The debate over regulating tattoo has raged on and on for a very long time now. Opinions on the subject are divided, to say the least and I have taken to this blog on numerous occasions to weigh in with my own opinions. In case you haven’t read any of those previous blog posts, I’ll just state right here and now that I am for regulation. I think the art form can benefit from regulation, but only if it’s done properly – and by properly I mean if only the tattooists themselves are listened to and understood as a particular case, not glommed on to other concepts of “health and beauty”.
It seems that the most recent country to weigh in on this debate is New Zealand. The Auckland city council has recently introduced a bylaw that will require all tattoo studios to be licensed. The bylaw doesn’t specifically target tattoo studios, but focuses instead on any commercial services that risk breaking, burning or piercing the skin. Since tattoo falls under this umbrella, it is now required by law to be licensed. Other businesses that are included in this bylaw are tanning clinics as well as hair or nail removal services.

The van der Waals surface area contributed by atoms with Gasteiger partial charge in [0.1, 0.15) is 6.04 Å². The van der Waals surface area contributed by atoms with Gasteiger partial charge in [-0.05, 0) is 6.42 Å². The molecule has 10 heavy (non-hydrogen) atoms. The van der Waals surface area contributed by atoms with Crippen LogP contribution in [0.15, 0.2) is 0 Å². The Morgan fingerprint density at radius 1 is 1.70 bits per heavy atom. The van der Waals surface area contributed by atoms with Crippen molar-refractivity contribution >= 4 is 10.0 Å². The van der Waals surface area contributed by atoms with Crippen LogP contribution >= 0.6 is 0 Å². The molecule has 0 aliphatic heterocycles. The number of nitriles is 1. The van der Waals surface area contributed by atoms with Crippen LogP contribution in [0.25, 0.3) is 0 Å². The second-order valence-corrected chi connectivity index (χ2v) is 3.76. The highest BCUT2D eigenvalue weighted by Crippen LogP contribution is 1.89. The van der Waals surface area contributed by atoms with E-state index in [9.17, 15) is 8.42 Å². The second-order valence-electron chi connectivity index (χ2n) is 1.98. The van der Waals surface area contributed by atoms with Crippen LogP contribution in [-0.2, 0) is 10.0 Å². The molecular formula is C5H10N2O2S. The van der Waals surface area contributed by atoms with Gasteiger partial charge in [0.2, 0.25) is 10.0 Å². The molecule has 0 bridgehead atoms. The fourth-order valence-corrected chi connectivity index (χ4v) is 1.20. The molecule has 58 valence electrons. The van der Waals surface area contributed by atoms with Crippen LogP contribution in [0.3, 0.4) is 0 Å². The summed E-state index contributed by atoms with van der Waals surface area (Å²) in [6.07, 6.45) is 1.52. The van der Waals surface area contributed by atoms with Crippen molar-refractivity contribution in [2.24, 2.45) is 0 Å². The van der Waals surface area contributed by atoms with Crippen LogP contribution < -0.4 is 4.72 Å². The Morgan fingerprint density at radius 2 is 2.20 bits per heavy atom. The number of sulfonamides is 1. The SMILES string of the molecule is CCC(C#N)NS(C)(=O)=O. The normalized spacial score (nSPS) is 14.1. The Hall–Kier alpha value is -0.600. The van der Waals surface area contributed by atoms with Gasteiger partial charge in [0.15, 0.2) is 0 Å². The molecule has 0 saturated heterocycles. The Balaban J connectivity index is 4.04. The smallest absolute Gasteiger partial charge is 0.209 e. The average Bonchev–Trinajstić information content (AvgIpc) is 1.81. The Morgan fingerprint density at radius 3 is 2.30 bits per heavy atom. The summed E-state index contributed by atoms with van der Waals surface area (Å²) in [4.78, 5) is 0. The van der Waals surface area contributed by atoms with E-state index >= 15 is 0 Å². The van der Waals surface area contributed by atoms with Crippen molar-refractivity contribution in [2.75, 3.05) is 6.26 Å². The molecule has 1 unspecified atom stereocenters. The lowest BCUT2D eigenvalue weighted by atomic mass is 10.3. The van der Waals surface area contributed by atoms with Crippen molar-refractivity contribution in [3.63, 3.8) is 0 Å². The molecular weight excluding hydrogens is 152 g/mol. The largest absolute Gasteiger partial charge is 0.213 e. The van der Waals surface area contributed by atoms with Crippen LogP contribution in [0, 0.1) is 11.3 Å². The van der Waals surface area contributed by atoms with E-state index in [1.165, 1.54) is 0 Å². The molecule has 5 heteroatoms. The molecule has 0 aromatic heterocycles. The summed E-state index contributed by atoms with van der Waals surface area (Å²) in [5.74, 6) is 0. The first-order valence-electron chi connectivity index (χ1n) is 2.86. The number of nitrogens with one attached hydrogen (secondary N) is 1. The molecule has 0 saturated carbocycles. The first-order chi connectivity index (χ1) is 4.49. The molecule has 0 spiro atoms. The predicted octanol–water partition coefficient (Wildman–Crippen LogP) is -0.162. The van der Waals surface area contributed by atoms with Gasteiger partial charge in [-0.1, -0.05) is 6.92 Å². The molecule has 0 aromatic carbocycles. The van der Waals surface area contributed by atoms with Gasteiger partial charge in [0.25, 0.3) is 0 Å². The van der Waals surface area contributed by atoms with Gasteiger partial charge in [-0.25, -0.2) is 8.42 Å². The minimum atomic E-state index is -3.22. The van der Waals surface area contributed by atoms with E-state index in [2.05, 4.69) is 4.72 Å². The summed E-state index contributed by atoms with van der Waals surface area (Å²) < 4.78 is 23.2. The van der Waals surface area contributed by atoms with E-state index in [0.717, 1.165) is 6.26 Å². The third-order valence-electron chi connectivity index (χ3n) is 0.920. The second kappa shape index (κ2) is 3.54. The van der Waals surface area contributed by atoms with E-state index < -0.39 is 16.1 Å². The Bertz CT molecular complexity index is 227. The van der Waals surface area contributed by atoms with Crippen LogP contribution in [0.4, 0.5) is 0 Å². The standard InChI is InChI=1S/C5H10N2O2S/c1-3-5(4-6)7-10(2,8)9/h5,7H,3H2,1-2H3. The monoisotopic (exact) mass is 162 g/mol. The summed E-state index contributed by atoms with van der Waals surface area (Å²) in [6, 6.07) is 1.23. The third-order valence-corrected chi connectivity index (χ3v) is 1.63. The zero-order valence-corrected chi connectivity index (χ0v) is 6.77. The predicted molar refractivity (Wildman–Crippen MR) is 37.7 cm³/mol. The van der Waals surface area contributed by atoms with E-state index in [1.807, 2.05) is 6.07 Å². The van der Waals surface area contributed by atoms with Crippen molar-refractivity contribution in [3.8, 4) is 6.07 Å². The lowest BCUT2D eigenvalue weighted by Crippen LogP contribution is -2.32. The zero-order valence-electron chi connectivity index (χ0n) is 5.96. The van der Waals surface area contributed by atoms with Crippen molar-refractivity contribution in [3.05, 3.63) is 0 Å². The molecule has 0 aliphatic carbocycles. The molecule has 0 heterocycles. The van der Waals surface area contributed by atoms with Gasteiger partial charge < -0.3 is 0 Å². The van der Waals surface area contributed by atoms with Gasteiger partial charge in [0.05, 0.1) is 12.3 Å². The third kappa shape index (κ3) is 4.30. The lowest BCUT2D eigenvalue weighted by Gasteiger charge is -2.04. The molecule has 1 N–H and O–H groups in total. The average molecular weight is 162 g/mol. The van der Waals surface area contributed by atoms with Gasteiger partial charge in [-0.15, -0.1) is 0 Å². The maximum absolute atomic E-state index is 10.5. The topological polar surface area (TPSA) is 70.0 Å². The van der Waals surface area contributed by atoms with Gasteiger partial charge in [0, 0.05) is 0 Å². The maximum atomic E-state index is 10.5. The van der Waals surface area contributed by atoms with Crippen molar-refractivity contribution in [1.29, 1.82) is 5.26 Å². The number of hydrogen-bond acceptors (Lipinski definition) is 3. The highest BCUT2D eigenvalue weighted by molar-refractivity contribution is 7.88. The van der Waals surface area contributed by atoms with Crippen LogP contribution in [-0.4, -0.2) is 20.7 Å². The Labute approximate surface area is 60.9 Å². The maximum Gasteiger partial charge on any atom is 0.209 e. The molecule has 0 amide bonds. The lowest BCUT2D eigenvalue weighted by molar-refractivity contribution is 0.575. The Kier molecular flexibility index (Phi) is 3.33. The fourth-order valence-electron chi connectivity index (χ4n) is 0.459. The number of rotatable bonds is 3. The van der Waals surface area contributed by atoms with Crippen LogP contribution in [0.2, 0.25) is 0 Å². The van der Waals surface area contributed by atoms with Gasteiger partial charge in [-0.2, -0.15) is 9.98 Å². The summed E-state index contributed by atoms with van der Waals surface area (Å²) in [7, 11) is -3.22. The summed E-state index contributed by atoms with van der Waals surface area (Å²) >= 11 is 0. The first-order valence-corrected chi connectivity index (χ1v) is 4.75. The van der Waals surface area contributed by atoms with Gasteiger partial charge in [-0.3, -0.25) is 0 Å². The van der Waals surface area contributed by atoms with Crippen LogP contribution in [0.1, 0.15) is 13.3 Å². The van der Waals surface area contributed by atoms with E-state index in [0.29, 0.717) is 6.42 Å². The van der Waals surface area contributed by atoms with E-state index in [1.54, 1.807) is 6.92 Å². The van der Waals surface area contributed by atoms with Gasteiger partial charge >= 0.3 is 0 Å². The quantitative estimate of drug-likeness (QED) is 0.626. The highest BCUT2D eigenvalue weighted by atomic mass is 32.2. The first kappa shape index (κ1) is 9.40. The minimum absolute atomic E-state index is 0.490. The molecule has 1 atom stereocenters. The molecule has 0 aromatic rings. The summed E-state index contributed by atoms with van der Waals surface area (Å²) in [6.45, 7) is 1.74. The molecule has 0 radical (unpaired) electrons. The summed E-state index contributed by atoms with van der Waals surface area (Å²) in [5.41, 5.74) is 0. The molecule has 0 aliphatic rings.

While health ministers and the like are cheering this recent change and while it does indeed have its good points, overall I fear that it likely isn’t a good move for tattooists and their respective places of work. Tattooing is not even in the same stratosphere as hair and nail removal or tanning. This move lumps tattoo in with beautician services and seriously undermines tattoo’s place as a genuine and credible art form. From a health standpoint, it is always good to see laws in place that ensure that those who will be tattooing the public are licensed professionals. However, the needs and requirements of tattooists are nothing like those of beauticians.
If tattoo is going to be regulated and licensed, then it needs to be done properly and separate from all other forms of commercial business. A sub section needs to be created within the health boards of various municipalities and it needs to be staffed by those who are familiar with exactly what it is that tattooists require to do their jobs. This would by no means be a small undertaking, but I feel it is the only way that tattooists could feel that the regulations they face are based on actual understanding of the industry that they work in.
For what it’s worth, moves like those of the Auckland city council are perhaps a step in the right direction, but unfortunately they also serve to show the public that there is a long way to go before tattoo is given the respect and understanding that it surely deserves.